This proposal seeks to identify potential allosteric properties in adhesins of human
enterobacterial pathogens - Escherichia coli, Klebsiella pneumoniae/oxytoca, Enterobacter spp, Proteus
mirabilis, and Salmonella – that are assembled via a chaperone-usher pathway (CUP). To date, only the
mannose-specific, type 1 fimbrial adhesin of E. coli, FimH, has been demonstrated to be an allosteric protein
that can exist in alternative functional (active/inactive) conformations. This property allows bacteria that contain
FimH as part of hair-like surface appendages, fimbriae or pili, to bind ligand presented on host cells rapidly
from an inactive conformation and to remain bound for very long lifetimes under shear force by transiting to an
active conformation. The long-lived (slow dissociation) binding involves formation of so-called `catch-bonds'
that can be activated and become stronger under tensile mechanical force and involve an allosteric switch. To
date no other bacterial adhesin has been demonstrated to be allosteric and to exist in alternative functional
(active/inactive) conformations. To identify other adhesins that work via similar mechanisms, we will focus on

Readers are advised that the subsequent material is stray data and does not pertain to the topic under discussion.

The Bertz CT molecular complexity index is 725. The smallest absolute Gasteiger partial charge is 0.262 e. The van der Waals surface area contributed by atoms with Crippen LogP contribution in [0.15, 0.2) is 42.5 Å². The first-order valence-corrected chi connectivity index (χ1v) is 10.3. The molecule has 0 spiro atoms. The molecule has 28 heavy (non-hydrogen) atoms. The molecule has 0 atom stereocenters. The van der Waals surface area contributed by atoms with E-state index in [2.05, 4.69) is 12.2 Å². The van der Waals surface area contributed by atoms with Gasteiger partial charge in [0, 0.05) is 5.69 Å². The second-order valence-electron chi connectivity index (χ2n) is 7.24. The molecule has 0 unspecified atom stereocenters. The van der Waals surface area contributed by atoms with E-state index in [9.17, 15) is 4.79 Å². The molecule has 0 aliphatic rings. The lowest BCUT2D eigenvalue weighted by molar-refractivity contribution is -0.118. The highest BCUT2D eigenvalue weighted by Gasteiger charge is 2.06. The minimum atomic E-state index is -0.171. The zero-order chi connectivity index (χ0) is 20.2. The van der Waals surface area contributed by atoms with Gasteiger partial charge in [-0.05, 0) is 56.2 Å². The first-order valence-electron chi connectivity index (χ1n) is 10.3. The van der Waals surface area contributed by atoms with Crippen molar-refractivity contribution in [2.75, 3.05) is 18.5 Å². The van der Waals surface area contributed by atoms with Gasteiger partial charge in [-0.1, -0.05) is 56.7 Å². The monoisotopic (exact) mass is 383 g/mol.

adhesins that are part of fimbriae or pili and belong to the same CUP structural class as FimH. We recently
identified a set of aliphatic or aromatic residues that act as molecular toggles that control the allosteric switch
between active and inactive conformations by switching their orientation between the protein core and surface.
It is possible to stabilize either active or inactive conformation of the adhesin by “surface locking” such toggles
through substitution to hydrophilic charged residues. We will use putative analogs of the FimH toggles to
identify the existence of allosteric states in other CUP adhesins that are homologous or non-homologous to
FimH, using mutagenesis, various functional assays, and three types of structural analysis – NMR, X-ray
crystallography, and cryo-EM. Success of our studies will contribute to understanding of general mechanisms
of bacterial adhesion to host cells and, ultimately, to the design of optimized vaccines and small molecule
inhibitors. If certain adhesins are found to be allosteric, in-depth analysis of their physiologically-relevant
structure/functional properties and significance for pathogenesis as well as practical implementation of the
findings will be the focus of future studies.